Presentation1_The (Ir)Responsibility of (Under)Estimating Missing Data.pdf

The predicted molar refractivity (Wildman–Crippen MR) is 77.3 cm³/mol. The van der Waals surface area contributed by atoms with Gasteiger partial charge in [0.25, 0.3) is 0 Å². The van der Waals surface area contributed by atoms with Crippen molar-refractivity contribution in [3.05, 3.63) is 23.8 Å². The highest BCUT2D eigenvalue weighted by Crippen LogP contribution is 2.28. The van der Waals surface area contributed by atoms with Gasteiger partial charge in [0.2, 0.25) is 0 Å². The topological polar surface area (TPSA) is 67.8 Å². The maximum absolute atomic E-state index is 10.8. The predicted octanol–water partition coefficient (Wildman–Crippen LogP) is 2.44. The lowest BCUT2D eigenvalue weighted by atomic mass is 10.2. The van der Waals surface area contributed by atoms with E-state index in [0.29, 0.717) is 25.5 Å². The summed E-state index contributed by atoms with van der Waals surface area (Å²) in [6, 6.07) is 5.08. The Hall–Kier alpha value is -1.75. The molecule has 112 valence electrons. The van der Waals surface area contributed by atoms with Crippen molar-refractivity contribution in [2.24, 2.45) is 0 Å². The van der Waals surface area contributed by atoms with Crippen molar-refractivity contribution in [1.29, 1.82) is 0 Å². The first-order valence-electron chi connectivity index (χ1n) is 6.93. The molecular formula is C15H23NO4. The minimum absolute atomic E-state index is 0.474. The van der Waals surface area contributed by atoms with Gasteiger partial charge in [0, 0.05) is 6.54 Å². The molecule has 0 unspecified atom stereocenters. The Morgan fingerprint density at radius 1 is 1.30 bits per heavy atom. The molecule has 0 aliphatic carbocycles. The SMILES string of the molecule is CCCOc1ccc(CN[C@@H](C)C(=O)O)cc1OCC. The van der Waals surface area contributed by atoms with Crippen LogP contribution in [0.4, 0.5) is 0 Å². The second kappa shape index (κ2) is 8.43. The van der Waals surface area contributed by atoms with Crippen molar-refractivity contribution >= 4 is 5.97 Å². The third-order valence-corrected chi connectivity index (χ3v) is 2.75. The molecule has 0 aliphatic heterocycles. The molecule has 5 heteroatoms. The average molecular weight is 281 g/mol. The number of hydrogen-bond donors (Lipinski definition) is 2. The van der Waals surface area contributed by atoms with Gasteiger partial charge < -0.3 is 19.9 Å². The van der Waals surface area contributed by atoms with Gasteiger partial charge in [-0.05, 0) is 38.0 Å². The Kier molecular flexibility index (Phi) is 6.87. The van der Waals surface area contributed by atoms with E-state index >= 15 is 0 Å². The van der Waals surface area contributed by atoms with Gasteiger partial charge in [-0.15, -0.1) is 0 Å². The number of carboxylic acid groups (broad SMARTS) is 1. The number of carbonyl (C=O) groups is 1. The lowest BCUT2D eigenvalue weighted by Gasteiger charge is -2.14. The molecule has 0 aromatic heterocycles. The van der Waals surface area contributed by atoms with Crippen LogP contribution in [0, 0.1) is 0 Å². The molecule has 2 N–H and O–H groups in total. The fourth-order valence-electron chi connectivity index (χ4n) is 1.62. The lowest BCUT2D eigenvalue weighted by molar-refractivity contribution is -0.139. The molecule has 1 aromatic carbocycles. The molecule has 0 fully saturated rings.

It is practically impossible to avoid losing data in the course of an investigation, and it has been proven that the consequences can reach such magnitude that they could even invalidate the results of the study. This paper describes some of the most likely causes of missing data in research in the field of clinical psychology and the consequences they may have on statistical and substantive inferences. When it is necessary to recover the missing information, analyzing the data can become extremely complex. We summarize the experts' recommendations regarding the most powerful procedures for performing this task, the advantages each one has over the others, the elements that can or should influence our choice, and the procedures that are not a recommended option except in very exceptional cases. We conclude by offering four pieces of advice, on which all the experts agree and to which we must attend at all times in order to proceed with the greatest possible success. Finally, we show the pernicious effects produced by missing data on the statistical result and on the substantive or clinical conclusions. For this purpose we have planned to lose data in different percentage rates under two mechanisms of loss of data, MCAR and MAR in the complete data set of two very different real researchs, and we proceed to analyze the set of the available data, listwise deletion. One study is carried out using a quasi-experimental non-equivalent control group design, and another study using a experimental design completely randomized